Aleksander Michałowski

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Aleksander Michałowski

Aleksander Michałowski (17 May [O.S. 5 May] 1851 – 17 October 1938) was a Polish pianist, pedagogue and composer who, in addition to his own immense technique, had a profound influence upon the teaching of pianoforte technique, especially in relation to the works of Chopin and J.S. Bach, and left this legacy among a large number of pupils.[1]

Early life and training[edit]

Aleksander Michałowski was born in 1851 in Kamieniec Podolski in Ukraine, then part of the Russian Empire. From 1867, at the age of 16, he studied at Leipzig Conservatory as a pupil of Ignaz Moscheles, Carl Reinecke and Theodor Coccius. Coccius was his greatest influence, and he was industrious, often practising for 10 hours a day. In 1869 he went to Berlin and studied under Carl Tausig. (Tausig attempted to make him adopt a very high finger position, which nearly ruined his technique.[2]) He moved to Warsaw, where he settled permanently, in 1870.

At about this time he made the friendship of Karol Mikuli (1821-1897), who had received lessons from Chopin between 1844 and 1848, and was head of the Lviv Conservatory. Mikuli imparted to him many of the composer's own ideas about the performance of his works; Michałowski also met Chopin's gifted pupil Princess Marcelina Czartoryska (née Radziwiłł), who played some mazurkas to him. Moscheles had also been a friend of Chopin's, and therefore Michałowski obtained a rich understanding of Chopin's pianistic thought and performance.

His Chopin style[edit]

He was familiar with all Chopin's works, and devoted a lifetime to their study. In performance, he occasionally altered the musical text, and transcribed some in the manner of Moriz Rosenthal.[3] In 1878 he visited Franz Liszt at Weimar, and at first (having connections with the Leipzig Conservatory) was not made welcome, but afterwards made such an impression that Liszt acknowledged his authenticity of performance and approved the variants that he introduced. A later successor at Warsaw Zbigniew Drzewiecki wrote:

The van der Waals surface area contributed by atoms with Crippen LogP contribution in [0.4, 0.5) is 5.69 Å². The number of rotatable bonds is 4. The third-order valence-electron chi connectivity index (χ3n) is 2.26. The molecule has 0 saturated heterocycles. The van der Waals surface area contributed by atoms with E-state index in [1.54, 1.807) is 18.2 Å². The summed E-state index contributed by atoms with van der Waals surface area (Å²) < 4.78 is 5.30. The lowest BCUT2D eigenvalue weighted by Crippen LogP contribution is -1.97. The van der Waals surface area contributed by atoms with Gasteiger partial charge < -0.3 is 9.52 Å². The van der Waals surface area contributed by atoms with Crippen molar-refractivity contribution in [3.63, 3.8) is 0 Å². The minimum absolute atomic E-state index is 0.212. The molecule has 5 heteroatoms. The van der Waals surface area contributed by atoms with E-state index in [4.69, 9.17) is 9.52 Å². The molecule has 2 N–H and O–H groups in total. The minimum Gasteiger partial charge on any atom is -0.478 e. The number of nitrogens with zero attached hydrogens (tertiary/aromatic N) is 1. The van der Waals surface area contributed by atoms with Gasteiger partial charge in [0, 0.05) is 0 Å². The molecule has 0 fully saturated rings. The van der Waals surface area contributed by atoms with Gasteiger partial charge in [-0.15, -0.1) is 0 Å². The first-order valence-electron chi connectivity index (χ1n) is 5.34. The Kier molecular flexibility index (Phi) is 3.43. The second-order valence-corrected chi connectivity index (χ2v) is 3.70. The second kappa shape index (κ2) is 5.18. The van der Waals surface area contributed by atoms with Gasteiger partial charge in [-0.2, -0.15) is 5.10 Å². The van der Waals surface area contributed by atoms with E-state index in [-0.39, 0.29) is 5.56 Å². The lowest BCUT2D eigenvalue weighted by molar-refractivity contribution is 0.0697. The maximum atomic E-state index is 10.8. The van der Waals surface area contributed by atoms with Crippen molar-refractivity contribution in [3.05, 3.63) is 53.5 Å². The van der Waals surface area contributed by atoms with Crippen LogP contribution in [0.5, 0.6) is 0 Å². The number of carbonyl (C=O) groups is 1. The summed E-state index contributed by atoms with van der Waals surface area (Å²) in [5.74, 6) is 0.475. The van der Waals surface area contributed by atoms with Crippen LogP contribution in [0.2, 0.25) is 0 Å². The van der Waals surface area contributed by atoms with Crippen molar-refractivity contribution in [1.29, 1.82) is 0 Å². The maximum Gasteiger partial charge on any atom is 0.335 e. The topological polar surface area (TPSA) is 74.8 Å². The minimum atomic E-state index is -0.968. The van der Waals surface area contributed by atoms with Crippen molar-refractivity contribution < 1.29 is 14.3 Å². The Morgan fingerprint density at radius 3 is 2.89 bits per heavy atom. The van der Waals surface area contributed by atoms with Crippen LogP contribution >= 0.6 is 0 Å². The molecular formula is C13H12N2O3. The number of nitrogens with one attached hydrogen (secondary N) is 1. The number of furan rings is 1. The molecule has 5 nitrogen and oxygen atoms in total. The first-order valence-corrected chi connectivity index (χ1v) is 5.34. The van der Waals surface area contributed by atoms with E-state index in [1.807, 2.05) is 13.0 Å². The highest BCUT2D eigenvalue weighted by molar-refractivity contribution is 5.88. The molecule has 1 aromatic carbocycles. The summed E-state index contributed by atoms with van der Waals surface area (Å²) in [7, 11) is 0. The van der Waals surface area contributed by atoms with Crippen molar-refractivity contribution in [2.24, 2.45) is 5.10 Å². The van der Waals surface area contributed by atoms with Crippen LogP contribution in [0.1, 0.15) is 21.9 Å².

'As an interpreter of Chopin he created a certain style of rendering the composer's works which found many imitators. It consisted of the chiselling of swift passages and stressing their elegance in smoothing the edges of sharper expressive climaxes, in lending Chopin's works the air of almost drawing-room sentimentality. And yet this slight sentimentality was always under the strict control of moderation, instrumental purity and good taste.'[4]

Teaching principles[edit]

In 1874 he settled in Warsaw and took up teaching, at first privately. From 1891[5] he became professor of the concert pianists' class at the Warsaw Institute of Music (at that time under the direction of Apolinary Katski), and continued there until 1918, after which he taught at the Fryderyk Chopin Music School of the Warsaw Music Society.[6] He particularly emphasised the importance of contrapuntal playing, and during the first two years of his students' work with him he made them play a lot of J.S. Bach. In the case of one of his most famous pupils, Wanda Landowska, this led to a career dedicated to Bach and to baroque music. Chopin himself had a particular sympathy for Bach, and Michałowski understood that the contrapuntal principles were most important for the understanding of Chopin's work. He also developed the imaginative and bravura aspects of his students' playing. He used much demonstration in his lessons, and encouraged students to imitate aspects of his own performance.[7]

Students and successors[edit]